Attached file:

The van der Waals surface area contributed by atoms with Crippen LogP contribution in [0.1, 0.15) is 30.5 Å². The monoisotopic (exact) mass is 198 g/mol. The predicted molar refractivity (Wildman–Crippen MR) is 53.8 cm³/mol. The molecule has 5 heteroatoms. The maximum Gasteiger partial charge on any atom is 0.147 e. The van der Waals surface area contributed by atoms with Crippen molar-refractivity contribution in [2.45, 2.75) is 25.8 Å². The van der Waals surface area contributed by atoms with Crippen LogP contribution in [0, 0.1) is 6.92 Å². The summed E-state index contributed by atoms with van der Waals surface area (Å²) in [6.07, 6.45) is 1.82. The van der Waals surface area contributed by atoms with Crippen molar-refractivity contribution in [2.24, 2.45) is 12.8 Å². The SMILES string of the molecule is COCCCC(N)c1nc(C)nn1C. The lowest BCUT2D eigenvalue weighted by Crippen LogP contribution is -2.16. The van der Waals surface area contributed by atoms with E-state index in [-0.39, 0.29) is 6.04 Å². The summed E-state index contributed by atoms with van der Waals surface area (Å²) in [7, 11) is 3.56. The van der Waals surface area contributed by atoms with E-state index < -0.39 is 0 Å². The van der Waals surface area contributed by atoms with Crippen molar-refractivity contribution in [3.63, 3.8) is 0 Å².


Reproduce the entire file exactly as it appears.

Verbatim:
The van der Waals surface area contributed by atoms with Crippen LogP contribution in [0.1, 0.15) is 30.5 Å². The monoisotopic (exact) mass is 198 g/mol. The predicted molar refractivity (Wildman–Crippen MR) is 53.8 cm³/mol. The molecule has 5 heteroatoms. The maximum Gasteiger partial charge on any atom is 0.147 e. The van der Waals surface area contributed by atoms with Crippen molar-refractivity contribution in [2.45, 2.75) is 25.8 Å². The van der Waals surface area contributed by atoms with Crippen LogP contribution in [0, 0.1) is 6.92 Å². The summed E-state index contributed by atoms with van der Waals surface area (Å²) in [6.07, 6.45) is 1.82. The van der Waals surface area contributed by atoms with Crippen molar-refractivity contribution in [2.24, 2.45) is 12.8 Å². The SMILES string of the molecule is COCCCC(N)c1nc(C)nn1C. The lowest BCUT2D eigenvalue weighted by Crippen LogP contribution is -2.16. The van der Waals surface area contributed by atoms with E-state index in [-0.39, 0.29) is 6.04 Å². The summed E-state index contributed by atoms with van der Waals surface area (Å²) in [7, 11) is 3.56. The van der Waals surface area contributed by atoms with E-state index < -0.39 is 0 Å². The van der Waals surface area contributed by atoms with Crippen molar-refractivity contribution in [3.63, 3.8) is 0 Å².